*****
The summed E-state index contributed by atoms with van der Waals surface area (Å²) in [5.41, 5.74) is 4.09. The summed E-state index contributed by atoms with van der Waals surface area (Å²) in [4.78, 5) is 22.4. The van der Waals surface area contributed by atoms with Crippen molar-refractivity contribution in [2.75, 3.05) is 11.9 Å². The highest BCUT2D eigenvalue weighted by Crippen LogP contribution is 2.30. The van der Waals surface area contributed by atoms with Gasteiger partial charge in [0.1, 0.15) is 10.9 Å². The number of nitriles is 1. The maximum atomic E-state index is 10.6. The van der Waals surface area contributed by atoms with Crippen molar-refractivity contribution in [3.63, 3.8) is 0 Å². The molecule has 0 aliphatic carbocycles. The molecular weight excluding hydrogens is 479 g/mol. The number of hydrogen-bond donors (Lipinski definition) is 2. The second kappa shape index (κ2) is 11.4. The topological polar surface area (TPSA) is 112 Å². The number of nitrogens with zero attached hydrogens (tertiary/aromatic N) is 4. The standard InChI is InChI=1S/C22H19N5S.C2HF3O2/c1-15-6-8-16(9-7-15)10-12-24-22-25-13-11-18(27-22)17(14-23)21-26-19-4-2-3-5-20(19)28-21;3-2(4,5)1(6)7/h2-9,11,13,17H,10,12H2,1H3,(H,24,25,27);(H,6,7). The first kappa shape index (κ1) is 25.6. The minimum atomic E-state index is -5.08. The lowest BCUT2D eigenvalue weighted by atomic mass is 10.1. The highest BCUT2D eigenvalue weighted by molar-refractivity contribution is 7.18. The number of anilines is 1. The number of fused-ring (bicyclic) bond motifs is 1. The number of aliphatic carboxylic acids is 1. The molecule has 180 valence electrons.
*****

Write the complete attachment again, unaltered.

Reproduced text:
The summed E-state index contributed by atoms with van der Waals surface area (Å²) in [5.41, 5.74) is 4.09. The summed E-state index contributed by atoms with van der Waals surface area (Å²) in [4.78, 5) is 22.4. The van der Waals surface area contributed by atoms with Crippen molar-refractivity contribution in [2.75, 3.05) is 11.9 Å². The highest BCUT2D eigenvalue weighted by Crippen LogP contribution is 2.30. The van der Waals surface area contributed by atoms with Gasteiger partial charge in [0.1, 0.15) is 10.9 Å². The number of nitriles is 1. The maximum atomic E-state index is 10.6. The van der Waals surface area contributed by atoms with Crippen molar-refractivity contribution in [3.63, 3.8) is 0 Å². The molecule has 0 aliphatic carbocycles. The molecular weight excluding hydrogens is 479 g/mol. The number of hydrogen-bond donors (Lipinski definition) is 2. The second kappa shape index (κ2) is 11.4. The topological polar surface area (TPSA) is 112 Å². The number of nitrogens with zero attached hydrogens (tertiary/aromatic N) is 4. The standard InChI is InChI=1S/C22H19N5S.C2HF3O2/c1-15-6-8-16(9-7-15)10-12-24-22-25-13-11-18(27-22)17(14-23)21-26-19-4-2-3-5-20(19)28-21;3-2(4,5)1(6)7/h2-9,11,13,17H,10,12H2,1H3,(H,24,25,27);(H,6,7). The first kappa shape index (κ1) is 25.6. The minimum atomic E-state index is -5.08. The lowest BCUT2D eigenvalue weighted by atomic mass is 10.1. The highest BCUT2D eigenvalue weighted by molar-refractivity contribution is 7.18. The number of anilines is 1. The number of fused-ring (bicyclic) bond motifs is 1. The number of aliphatic carboxylic acids is 1. The molecule has 180 valence electrons.